Running Javascript code

So you've just written some Javascript code and you want to run it in your browser. How exactly does that work?

This is a topic that seems somewhat mysterious at first, particularly if you have never spent time with a low-level language like Assembly or C.

Today I watched video from Ariya Hidayat, the creator of popular JS libraries PhantomJS and Esprima, on Javascript Engines that was extremely informative about how Javascript code actually runs.

To summarize a few of his slides, he states that the Javascript engine (such as Google Chrome's V8) follows these steps: 
1. Tokenizes / scans the code - The characters in the code are identified as a keyword, an identifier (e.g. variable name), an operator, etc. 
2. Parses and creates an Abstract Syntax Tree (AST) - The AST forms the relationships between the various tokens. 
3. Serialize the AST and generate bytecode - Ariya mentions this as a common optimization that modern Javascript engines use as it's faster than having to traverse the AST normally. 
4. Just-In Time (JIT) compiled - At this point, the code is compiled into machine code right before you need to use it.

Ariya goes into greater detail on each of these steps and if you're interested in getting a detailed understanding of the inner-workings of Javascript, I recommend you to watch it.

There's a JSConf video by Martha Girdler called The Javascript Interpreter Interpreted that provides a gentler, and less detailed introduction to this topic.

Scaling Web Applications

I watched a lecture from a Harvard CS course that provides an excellent overview on scaling web applications.

Key takeaways:

  • Scaling vertically vs. horizontally.
    • Scaling vertically means using a better and better machine as your load increases. The primary downside is that there is a point where you can no longer by a more powerful machine because it's too expensive or simply doesn't exist yet.
  • Always watch out for single point of failures. This is a theme that is emphasized throughout the lecture. The assumption that we should make is that any single piece of machine / technology can and will abruptly stop working. The key is to failing gracefully and have an automated mechanism for transitioning the work to another machine and provisioning another machine to replace the failed machine.
  • Multiple ways of load balancing.
    • Round robin is the simplest method. You simply take turns sending traffic to your various servers.
  • You can scale various layers:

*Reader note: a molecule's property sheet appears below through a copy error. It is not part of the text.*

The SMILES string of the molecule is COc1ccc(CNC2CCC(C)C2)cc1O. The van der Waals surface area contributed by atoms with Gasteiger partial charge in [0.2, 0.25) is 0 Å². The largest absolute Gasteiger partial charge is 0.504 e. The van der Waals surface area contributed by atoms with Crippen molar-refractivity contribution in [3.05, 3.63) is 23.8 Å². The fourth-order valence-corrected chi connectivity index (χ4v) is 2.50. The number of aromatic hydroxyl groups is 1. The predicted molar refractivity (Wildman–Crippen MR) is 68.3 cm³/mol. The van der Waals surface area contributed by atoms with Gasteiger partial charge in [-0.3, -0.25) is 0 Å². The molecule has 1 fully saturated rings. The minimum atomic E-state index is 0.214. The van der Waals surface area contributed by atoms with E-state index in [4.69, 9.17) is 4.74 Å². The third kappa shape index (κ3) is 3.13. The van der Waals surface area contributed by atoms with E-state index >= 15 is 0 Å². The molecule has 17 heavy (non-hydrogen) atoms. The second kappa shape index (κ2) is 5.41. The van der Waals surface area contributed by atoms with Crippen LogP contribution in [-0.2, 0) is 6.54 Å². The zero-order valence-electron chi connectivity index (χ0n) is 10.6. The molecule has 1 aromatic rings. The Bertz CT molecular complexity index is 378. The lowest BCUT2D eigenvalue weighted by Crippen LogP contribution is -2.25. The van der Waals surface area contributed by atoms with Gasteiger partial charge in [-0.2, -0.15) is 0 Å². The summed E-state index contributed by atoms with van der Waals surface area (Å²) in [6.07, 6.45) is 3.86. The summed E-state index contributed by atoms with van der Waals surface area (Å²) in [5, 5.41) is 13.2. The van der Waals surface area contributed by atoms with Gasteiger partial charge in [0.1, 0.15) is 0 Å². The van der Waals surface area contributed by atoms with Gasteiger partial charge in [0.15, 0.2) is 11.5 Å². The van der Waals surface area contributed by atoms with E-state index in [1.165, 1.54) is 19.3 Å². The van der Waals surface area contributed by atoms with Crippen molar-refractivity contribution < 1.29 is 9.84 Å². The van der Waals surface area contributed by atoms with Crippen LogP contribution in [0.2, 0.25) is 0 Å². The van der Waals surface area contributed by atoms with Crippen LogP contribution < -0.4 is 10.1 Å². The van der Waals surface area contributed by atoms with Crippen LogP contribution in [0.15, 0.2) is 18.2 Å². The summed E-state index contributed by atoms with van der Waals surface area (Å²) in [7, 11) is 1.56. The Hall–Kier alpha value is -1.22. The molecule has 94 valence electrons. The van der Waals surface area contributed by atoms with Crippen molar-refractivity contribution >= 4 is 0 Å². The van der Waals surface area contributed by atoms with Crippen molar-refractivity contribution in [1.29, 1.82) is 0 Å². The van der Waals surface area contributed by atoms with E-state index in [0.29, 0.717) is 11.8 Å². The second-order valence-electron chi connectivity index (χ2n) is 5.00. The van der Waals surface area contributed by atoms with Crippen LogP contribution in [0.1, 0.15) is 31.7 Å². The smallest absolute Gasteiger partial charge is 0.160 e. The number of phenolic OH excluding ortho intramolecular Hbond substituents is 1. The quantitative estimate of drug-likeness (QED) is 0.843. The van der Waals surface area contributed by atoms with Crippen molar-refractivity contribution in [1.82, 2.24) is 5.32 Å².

• Load balancer for the web server
    • Web servers
    • Load balancer for the database
    • Database
  • Managing sticky sessions. Different ways for doing this but the easiest is to tell the load balancer to set a cookie on the client through the HTTP header.

Clarifying JSON

I've used JSON for a while now in my web applications, but I've recently discovered that I've had a few misunderstandings and thought I would share them in case others had similar misunderstandings.

In a recent JSConf talk, Douglas Crockford, who defined and popularized JSON as a data interchange format, talks about how he got the naming of JSON wrong. It's pretty entertaining so I would just recommend watching the one-minute segment on YouTube where talks about this. Essentially, he says it's confusing to call it Javascript, since other programming languages can use it.

Misconceptions about JSON:

  • You can JSON.stringify can convert any value in Javascript to a string that stores it in the JSON format
  • When you do JSON.parse, you don't necessarily receive an object. This might seem like an obvious point, but the 'O' in JSON seemingly implies that JSON only stores Javascript object which is not true.
  • You can use JSON with a variety of programming languages, not just Javascript applications! As long as there is a JSON parser written in a language, you can use that language to receive JSON data
  • When you stringify a JS object, do not expect to preserve the order of the key-value pairs. As ECMAScript specifies, Javascript objects are un-ordered collections and the JSON format provides no guarantee of storing key-values in a particular order.